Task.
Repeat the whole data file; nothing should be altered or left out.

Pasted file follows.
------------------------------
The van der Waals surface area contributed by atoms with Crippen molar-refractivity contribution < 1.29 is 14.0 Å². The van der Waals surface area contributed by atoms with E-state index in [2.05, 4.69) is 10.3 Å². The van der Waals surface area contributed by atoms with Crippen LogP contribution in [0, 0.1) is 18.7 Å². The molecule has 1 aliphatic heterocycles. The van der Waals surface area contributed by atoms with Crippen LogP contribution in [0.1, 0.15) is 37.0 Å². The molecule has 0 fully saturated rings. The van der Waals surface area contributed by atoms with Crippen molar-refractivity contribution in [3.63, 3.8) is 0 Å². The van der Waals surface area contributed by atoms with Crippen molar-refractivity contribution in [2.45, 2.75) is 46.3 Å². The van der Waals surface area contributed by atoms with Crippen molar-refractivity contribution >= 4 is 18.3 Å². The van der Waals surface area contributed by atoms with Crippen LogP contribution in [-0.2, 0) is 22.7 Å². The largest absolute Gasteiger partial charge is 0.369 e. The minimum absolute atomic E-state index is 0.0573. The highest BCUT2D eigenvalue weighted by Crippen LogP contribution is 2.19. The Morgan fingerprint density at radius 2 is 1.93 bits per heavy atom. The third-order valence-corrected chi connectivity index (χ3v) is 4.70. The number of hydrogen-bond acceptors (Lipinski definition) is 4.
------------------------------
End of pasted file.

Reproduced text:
The van der Waals surface area contributed by atoms with Crippen molar-refractivity contribution < 1.29 is 14.0 Å². The van der Waals surface area contributed by atoms with E-state index in [2.05, 4.69) is 10.3 Å². The van der Waals surface area contributed by atoms with Crippen LogP contribution in [0, 0.1) is 18.7 Å². The molecule has 1 aliphatic heterocycles. The van der Waals surface area contributed by atoms with Crippen LogP contribution in [0.1, 0.15) is 37.0 Å². The molecule has 0 fully saturated rings. The van der Waals surface area contributed by atoms with Crippen molar-refractivity contribution in [3.63, 3.8) is 0 Å². The van der Waals surface area contributed by atoms with Crippen molar-refractivity contribution in [2.45, 2.75) is 46.3 Å². The van der Waals surface area contributed by atoms with Crippen molar-refractivity contribution >= 4 is 18.3 Å². The van der Waals surface area contributed by atoms with Crippen LogP contribution in [-0.2, 0) is 22.7 Å². The largest absolute Gasteiger partial charge is 0.369 e. The minimum absolute atomic E-state index is 0.0573. The highest BCUT2D eigenvalue weighted by Crippen LogP contribution is 2.19. The Morgan fingerprint density at radius 2 is 1.93 bits per heavy atom. The third-order valence-corrected chi connectivity index (χ3v) is 4.70. The number of hydrogen-bond acceptors (Lipinski definition) is 4.